The American Workplace Is Broken. Here’s How We Can Start Fixing It
This story is part of our month-long “Work Well” initiative, which focuses on thriving in the workplace — staying healthy and free of anxiety even in the midst of difficult work conditions. The series presents creative solutions you can use to take care of yourself as you take care of business. You can find more stories from this project here.
The way we work doesn’t really seem to be working.
Americans are working longer and harder hours than ever before. Eighty-three percent of workers say they’re stressed about their jobs, nearly 50 percent say work-related stress is interfering with their sleep, and 60 percent use their smartphones to check in with work outside of normal working hours. It’s no wonder that only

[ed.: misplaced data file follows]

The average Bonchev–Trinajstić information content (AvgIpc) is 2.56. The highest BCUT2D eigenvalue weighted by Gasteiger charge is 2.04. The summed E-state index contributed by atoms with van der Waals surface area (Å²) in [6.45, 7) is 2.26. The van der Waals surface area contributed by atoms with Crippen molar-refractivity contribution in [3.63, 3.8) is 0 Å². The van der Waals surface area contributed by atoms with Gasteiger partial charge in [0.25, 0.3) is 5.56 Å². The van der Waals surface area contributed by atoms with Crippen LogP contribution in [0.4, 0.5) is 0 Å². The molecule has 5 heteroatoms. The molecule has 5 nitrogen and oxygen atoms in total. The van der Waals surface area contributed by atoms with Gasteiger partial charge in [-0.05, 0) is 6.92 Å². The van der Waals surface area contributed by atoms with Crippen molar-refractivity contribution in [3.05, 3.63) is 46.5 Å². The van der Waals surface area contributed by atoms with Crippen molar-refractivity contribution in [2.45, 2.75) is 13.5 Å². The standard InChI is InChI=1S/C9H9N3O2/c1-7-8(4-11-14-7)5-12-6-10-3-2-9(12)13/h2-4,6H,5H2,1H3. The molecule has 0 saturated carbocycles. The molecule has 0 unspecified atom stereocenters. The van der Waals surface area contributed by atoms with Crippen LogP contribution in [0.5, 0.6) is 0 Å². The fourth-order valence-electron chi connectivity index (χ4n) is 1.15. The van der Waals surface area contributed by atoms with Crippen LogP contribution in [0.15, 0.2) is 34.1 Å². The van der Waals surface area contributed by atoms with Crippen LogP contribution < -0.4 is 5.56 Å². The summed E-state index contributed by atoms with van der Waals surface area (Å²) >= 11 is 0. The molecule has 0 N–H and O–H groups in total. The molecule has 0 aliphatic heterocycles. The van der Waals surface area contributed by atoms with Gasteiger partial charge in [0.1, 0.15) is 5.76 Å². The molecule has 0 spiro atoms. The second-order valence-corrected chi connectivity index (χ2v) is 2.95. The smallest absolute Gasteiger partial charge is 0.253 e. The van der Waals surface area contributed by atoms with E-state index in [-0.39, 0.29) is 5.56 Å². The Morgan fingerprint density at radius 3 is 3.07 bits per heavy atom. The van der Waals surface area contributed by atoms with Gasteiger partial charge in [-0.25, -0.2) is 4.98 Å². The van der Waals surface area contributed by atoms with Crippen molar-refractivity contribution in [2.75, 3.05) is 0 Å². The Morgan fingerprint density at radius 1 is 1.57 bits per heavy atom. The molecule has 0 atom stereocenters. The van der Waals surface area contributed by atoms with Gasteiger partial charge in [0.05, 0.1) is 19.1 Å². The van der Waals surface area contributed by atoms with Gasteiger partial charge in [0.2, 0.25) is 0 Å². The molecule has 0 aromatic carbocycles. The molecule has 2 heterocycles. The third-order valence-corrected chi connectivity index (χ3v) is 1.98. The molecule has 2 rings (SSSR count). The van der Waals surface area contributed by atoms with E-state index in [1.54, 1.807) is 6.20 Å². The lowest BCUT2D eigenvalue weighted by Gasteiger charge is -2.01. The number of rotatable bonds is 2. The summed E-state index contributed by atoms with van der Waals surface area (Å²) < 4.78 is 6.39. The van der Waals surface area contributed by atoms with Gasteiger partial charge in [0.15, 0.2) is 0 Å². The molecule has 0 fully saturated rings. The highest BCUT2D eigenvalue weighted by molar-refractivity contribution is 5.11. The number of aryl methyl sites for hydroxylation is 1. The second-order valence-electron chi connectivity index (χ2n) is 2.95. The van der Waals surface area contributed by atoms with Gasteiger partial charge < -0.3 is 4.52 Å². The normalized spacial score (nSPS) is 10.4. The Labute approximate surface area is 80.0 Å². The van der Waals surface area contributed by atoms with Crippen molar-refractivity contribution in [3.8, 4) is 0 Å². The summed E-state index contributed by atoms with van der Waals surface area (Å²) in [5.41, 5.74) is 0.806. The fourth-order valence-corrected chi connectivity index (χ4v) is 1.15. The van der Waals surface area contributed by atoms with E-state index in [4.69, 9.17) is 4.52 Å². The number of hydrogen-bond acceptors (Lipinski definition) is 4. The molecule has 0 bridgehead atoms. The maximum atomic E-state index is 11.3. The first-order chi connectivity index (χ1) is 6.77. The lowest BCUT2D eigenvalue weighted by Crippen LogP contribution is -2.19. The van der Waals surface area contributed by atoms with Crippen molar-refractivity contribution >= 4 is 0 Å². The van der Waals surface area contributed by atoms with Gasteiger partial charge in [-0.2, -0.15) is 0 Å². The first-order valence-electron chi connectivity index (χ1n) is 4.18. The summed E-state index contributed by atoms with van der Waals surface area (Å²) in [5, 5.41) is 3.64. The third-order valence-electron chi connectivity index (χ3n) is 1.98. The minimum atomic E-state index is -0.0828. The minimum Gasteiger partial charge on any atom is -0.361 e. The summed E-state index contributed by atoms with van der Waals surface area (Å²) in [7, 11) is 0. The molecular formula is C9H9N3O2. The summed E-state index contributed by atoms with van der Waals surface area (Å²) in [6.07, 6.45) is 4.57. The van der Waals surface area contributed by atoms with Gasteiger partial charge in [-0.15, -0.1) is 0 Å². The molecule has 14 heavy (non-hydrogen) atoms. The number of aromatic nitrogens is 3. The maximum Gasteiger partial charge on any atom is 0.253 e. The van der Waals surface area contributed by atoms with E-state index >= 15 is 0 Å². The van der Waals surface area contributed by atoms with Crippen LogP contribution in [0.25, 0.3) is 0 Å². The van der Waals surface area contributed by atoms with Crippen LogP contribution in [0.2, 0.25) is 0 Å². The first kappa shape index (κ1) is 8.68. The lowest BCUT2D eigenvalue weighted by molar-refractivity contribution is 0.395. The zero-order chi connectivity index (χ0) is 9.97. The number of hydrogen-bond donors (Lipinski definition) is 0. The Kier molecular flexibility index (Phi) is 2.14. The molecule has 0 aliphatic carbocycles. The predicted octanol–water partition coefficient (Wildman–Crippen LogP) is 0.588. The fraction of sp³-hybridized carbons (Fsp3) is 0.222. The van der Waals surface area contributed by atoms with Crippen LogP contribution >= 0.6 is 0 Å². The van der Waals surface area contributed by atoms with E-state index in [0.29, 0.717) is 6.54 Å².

13 percent of employees worldwide feel engaged in their occupation.
Glimmers of hope, however, are beginning to emerge in this bruising environment: Americans are becoming aware of the toll their jobs take on them, and employers are exploring ways to mitigate the harmful effects of stress and overwork. Yet much more work remains to be done.
The modern work world is a “broken and antiquated system,” according to Anne-Marie Slaughter, author of Unfinished Business: Men Women Work Family.
“For many Americans, life has become all competition all the time,” Slaughter wrote in a September New York Times opinion piece, “A Toxic Work World.” “Workers across the socioeconomic spectrum … have stories about toiling 12- to 16-hour days (often without overtime pay) and experiencing anxiety attacks and exhaustion. Public health experts have begun talking about stress as an epidemic.”
Dr. Emma Seppälä, scientific director of Stanford’s Center for Compassion and Altruism Research and Education and author of The Happiness Track, agreed.
“When you look at what’s going on, there’s so much stress,” she told The Huffington Post. —> Read More